Fothergill shared Baltimore’s policy that in all instances, schools should “offer positive supports to promote school attendance before resorting to punitive responses or legal action.” The theme of punitive discipline or legal remedies as a last resort was echoed by other panelists, who concurred, in spite of the recent trend toward zero-tolerance policies, that withholding learning as a punishment is wrong and ineffective. Dr. Ken Seeley, plenary panelist and moderator, also brought attention to the “Three As”: Attendance, Attachment, and Achievement. He emphasized that truants and dropouts are the same people and that punishment with failing grades or out-of-school removals for the failure to attend is ineffective at changing behavior and addressing the root causes of truancy.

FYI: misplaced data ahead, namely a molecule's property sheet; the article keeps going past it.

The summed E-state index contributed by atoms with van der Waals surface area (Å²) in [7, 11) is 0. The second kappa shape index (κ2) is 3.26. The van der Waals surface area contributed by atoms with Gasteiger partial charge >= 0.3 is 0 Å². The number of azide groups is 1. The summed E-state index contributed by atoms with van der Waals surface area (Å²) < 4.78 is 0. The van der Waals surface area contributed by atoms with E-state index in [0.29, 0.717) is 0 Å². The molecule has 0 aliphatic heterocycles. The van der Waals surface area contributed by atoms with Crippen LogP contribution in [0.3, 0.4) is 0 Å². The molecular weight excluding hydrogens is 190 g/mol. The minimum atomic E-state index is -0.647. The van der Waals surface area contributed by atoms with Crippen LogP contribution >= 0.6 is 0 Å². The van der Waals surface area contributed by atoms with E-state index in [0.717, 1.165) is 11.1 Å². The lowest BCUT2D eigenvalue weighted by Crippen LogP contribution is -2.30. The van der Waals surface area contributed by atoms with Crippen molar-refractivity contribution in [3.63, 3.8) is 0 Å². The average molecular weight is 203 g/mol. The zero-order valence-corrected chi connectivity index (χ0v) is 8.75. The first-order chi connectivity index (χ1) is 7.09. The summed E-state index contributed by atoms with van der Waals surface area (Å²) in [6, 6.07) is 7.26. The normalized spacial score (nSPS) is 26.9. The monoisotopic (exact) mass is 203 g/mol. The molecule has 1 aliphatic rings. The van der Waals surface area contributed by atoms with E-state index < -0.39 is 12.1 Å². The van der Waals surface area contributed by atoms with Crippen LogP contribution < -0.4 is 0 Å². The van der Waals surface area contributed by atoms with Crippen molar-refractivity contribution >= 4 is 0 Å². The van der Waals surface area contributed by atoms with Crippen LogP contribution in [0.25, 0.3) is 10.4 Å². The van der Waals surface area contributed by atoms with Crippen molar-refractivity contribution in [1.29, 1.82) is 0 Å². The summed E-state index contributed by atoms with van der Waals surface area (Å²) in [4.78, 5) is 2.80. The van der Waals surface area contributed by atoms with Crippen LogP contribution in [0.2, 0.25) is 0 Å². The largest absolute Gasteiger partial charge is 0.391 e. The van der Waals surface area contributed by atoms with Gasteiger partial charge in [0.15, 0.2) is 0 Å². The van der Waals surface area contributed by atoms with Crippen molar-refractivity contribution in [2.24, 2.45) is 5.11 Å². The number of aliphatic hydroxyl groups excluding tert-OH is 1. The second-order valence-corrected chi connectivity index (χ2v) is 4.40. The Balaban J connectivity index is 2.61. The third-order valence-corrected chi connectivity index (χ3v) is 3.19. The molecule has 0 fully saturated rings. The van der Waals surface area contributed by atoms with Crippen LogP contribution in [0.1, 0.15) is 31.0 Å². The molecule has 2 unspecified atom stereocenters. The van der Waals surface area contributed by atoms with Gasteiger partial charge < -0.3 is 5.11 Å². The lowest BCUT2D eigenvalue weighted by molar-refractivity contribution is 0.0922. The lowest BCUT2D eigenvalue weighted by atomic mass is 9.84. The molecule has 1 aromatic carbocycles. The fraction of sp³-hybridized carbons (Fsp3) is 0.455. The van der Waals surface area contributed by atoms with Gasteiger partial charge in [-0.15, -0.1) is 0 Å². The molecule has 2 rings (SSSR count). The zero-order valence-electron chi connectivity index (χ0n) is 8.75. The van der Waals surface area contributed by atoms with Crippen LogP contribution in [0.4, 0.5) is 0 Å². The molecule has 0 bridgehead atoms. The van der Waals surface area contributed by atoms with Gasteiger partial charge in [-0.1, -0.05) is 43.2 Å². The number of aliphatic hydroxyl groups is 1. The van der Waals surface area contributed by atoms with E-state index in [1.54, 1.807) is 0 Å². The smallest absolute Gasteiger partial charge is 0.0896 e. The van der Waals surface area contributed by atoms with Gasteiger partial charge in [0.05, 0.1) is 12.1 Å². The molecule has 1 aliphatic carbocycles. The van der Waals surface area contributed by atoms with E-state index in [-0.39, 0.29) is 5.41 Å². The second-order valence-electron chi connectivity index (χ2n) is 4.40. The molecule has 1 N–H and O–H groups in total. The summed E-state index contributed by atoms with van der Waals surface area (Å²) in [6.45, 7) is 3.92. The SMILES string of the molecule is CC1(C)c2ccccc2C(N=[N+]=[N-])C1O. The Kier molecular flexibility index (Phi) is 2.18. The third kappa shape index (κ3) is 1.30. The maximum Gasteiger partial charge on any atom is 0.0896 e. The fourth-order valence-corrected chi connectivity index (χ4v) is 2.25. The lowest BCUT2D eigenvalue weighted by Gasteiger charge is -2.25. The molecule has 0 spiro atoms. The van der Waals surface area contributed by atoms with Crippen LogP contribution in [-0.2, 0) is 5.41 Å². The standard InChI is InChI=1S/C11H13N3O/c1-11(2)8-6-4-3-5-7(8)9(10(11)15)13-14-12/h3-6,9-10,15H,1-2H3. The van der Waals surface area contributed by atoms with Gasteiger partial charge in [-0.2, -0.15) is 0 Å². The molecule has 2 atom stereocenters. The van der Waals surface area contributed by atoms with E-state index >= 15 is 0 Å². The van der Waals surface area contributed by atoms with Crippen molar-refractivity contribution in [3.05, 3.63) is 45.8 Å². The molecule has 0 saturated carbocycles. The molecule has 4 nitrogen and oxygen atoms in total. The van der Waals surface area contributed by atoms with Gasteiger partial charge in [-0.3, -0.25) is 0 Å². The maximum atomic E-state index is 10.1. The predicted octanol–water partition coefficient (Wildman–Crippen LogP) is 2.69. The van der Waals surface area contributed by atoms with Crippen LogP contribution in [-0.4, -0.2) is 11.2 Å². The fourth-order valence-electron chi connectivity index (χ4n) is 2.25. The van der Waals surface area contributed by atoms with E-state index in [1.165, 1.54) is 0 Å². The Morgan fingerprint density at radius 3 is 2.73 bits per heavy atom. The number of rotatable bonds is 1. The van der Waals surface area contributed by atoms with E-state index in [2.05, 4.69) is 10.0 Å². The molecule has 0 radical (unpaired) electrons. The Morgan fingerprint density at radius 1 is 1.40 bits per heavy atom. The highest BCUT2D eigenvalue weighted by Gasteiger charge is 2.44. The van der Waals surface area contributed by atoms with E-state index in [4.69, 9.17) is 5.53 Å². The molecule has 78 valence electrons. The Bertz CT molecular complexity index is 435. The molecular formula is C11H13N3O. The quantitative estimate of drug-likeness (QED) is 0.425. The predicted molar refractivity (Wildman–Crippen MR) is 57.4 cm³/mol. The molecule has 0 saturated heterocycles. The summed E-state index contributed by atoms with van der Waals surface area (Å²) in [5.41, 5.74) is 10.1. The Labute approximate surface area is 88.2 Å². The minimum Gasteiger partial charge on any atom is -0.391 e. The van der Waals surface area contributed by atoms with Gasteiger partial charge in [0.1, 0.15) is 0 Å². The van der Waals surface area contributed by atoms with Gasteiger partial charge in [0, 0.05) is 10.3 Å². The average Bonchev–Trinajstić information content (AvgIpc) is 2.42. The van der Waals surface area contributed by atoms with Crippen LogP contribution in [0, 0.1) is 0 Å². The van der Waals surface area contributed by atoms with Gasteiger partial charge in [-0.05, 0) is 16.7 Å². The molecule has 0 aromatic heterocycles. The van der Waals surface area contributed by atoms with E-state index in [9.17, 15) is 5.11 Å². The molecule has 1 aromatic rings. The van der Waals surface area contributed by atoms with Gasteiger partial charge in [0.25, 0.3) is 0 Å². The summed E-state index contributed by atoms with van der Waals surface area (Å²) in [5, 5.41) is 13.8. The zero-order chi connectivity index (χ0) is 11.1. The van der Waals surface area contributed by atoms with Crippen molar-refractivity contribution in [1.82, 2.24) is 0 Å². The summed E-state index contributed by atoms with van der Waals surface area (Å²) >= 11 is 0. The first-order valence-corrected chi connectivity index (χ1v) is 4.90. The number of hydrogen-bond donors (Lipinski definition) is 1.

In addition to Baltimore’s approach to reducing out-of-school removals, conference attendees highlighted effective alternatives to suspension that do not force children out of school, including restorative justice and school-wide positive behavior support. These positive approaches provide mechanisms for teaching good behavior and pro-social attitudes and involve parents and students as part of the solution. In Los Angeles, for example, the school district has put in place a school-wide positive behavior support policy that requires that alternatives to suspension be implemented and focuses on positive and pro-social teaching of behavior strategies instead of knee-jerk removals. See, e.g., Redefining Dignity in our Schools: A Shadow Report on School-Wide Positive Behavior Support Implementation in South Los Angeles, 2007-2010. Also see, Model School Code, Dignity in Schools Campaign (offers a framework based on four fundamental human rights: The Right to Education, the Right to Participation, the Right to Dignity, and Freedom from Discrimination).